Combining lowering costs and increasing output means that EOG says it can drill wells at $40 per barrel in North Dakota, South Texas and West Texas, while still earning a 10% return. We “pride ourselves on being a very efficient operator,” Billy Helms, EOG’s head of exploration, said at a recent industry conference.

Since oil prices began to fall, many companies have cut their capital spending plan for 2015 and the number of drilling rigs in the U.S. has fallen. But output has continued to increase.

Quote of the day

Michael Cannon at Cato: "People who pay for their own consumption don’t have the luxury of being able to pretend that tradeoffs don’t exist."

Thursday, January 08, 2015

'Je suis Charlie'

I think this response from the New Yorker framed it remarkably well:

But the murders in Paris were so specific and so brazen as to make their meaning quite clear. The cartoonists died for an idea. The killers are soldiers in a war against freedom of thought and speech, against tolerance, pluralism, and the right to offend—against everything decent in a democratic society. So we must all try to be Charlie, not just today but every day.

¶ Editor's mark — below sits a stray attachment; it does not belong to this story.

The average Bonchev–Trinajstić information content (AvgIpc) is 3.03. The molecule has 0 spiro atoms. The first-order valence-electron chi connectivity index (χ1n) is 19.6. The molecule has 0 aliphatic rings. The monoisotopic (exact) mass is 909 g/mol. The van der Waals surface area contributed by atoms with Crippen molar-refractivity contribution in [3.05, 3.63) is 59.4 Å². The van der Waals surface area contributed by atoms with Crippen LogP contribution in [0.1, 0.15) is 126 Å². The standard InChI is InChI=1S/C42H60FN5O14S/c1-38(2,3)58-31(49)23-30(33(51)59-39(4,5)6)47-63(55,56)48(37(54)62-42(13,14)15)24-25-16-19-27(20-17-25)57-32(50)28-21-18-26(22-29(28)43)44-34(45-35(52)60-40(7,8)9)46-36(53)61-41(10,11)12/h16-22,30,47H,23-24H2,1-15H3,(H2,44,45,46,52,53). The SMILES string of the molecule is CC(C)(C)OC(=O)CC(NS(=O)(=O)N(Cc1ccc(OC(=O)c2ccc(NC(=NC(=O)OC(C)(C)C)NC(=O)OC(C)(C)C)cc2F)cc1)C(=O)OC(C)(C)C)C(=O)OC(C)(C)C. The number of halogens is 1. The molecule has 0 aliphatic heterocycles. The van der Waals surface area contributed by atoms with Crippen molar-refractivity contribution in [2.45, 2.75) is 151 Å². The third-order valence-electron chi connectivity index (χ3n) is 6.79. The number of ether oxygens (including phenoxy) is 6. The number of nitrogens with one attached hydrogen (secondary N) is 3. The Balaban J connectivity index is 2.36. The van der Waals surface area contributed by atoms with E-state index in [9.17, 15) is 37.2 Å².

Wednesday, January 07, 2015

A note of optimism...

If it bleeds, it leads... and probably why this kind of stuff doesn't often reach our monitors - with much of this good news directly as a result of the proliferation and hard won gains of markets and capitalism (Cato): 26 charts and maps that show the world is getting much, much better (Vox)

Saturday, January 03, 2015

Missing in the US: young entrepreneurs

The irony is that I would have thought the opposite especially with the emergence of the young tech companies... but the trend is even more troubling as there hasn't even been a shift in increasing entrepreneurship amongst older Americans - this despite the fact that technology makes it easier than ever to start a business (WSJ):